Music to Remember a Tyrant By

Giuseppe Verdi’s opera, Macbetto, is an operatic (and Italian) version of Shakespeare’s play, Macbeth. First performed in 1847, it depicts the rise and downfall of King Macbeth of Scotland — arguably a far worse tyrant (though more interesting dramatic subject) than Louis Philippe, the “King of the French,” as he styled himself. The following clip is the opera’s version of the Lady Macbeth’s sleepwalking scene.



Music of a Patriot and Collaborator

When Napoleon invaded Spain, the Barcelona-born Fernando Sor wrote patriotic music to galvanize the Spanish resistance to the French. But when Joseph Bonaparte occupied Madrid, Sor took a job under the the new government. For this he earned the epithet, anfrancesado, implying, basically, that he was a traitor and collaborator. But we do not remember Sor these days for these deeds, or misdeeds, but for his music. Proficient in a number a genres, Sors was the one of the first composers to treat the guitar as a serious instrument. This piece is his Fantasie for Two Guitars, Op. 54, performed by John Williams and Julian Bream.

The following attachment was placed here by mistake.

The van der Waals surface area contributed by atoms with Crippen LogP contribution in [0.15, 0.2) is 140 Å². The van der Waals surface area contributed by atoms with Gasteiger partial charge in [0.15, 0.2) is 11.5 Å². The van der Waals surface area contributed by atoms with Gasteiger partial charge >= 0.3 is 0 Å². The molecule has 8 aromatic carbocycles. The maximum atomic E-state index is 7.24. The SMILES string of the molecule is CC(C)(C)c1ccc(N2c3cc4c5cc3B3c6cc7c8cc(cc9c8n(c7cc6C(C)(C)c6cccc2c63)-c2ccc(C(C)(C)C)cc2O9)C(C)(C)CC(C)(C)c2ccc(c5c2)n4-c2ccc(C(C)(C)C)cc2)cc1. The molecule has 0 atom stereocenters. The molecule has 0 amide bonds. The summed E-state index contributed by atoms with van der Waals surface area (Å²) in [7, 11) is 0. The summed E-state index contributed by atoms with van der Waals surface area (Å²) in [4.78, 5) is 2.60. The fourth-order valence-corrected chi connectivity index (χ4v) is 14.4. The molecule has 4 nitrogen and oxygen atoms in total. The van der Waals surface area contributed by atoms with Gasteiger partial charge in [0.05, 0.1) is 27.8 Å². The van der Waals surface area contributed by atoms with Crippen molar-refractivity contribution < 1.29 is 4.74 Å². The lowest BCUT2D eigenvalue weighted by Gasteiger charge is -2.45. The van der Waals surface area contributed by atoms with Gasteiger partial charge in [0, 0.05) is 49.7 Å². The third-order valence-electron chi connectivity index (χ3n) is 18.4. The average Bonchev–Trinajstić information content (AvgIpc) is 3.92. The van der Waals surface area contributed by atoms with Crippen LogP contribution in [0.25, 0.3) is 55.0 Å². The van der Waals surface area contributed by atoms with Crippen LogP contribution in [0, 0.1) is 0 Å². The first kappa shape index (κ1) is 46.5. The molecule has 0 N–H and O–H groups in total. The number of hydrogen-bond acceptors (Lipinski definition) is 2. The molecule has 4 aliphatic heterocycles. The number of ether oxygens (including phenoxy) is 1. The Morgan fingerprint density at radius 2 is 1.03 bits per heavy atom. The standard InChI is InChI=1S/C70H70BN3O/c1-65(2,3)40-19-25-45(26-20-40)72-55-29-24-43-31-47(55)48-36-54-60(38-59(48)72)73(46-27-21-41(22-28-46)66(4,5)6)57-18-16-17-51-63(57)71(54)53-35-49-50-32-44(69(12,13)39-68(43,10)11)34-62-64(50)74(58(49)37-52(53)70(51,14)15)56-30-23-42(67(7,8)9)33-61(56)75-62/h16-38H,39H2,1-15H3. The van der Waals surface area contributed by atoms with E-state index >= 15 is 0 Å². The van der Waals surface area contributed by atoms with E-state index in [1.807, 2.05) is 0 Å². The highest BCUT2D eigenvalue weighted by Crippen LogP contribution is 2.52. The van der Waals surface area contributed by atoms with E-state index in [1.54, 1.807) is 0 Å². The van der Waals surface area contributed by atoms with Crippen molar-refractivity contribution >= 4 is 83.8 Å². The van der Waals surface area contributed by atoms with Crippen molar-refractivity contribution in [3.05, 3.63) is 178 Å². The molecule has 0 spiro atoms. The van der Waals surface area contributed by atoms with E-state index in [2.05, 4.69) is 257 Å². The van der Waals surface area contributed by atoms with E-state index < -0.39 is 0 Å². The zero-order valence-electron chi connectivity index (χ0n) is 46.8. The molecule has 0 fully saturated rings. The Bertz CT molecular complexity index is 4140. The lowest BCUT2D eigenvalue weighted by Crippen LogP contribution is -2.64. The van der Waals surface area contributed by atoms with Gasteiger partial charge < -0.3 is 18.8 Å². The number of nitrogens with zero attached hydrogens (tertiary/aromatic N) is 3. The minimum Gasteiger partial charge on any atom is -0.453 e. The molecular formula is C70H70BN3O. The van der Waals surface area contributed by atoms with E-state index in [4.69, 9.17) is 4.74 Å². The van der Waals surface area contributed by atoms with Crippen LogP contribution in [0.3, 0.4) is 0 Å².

A Lamentation

Thomas Tallis is known as one of England’s greatest composers. He composed liturgical music for King Henry VIII; Henry’ son, Edward VI; Henry’s daughter (by Catherine of Aragon), Queen Mary; and Elizabeth I, Henry’s daughter by Anne Boleyn. Tallis died in 1585, two years before the execution of Mary, Queen of Scots. This is a recording of a portion of Tallis’ beautiful, Lamentations of Jeremiah. Despite Henry’s schism, and the Protestant establishment under Edward VI and Elizabeth, Tallis remained Catholic until his death.



This Week in History

February 2-5: The Duke’s Treachery

FrancIVEste.jpg

Francesco IV, by Adeodata Malatesta

Francesco IV, the duke of Modena, was unhappy. The realm he ruled was too small for his ambitions, which were very great. Duke Francesco wanted to extend his lands; but, as he saw, there was little opportunity to do so, at least honestly. For one thing, Modena was surrounded on nearly all sides by the domains of Francesco’s Habsburg relatives (he was a grandson of Empress Maria Theresia). To the northwest lay the duchy of Parma, ruled by Francesco’s second cousin, Maria Louisa (Napoleon I’s second wife), and to the south was the Grand Duchy of Tuscany, ruled by another second cousin, Leopold II. The Kingdom of Lombardy-Venezia bordered Modena on the north — and this was ruled by Francesco’s first cousin, the Austrian Emperor Franz I. Directly to the east of Modena lay the Romagna, which belonged to the Papal States. Francesco IV had little hope that either his Habsburg relatives or the pope would give him more territory, so the only avenues open to him were either direct conquest or treachery and deceit. (more…)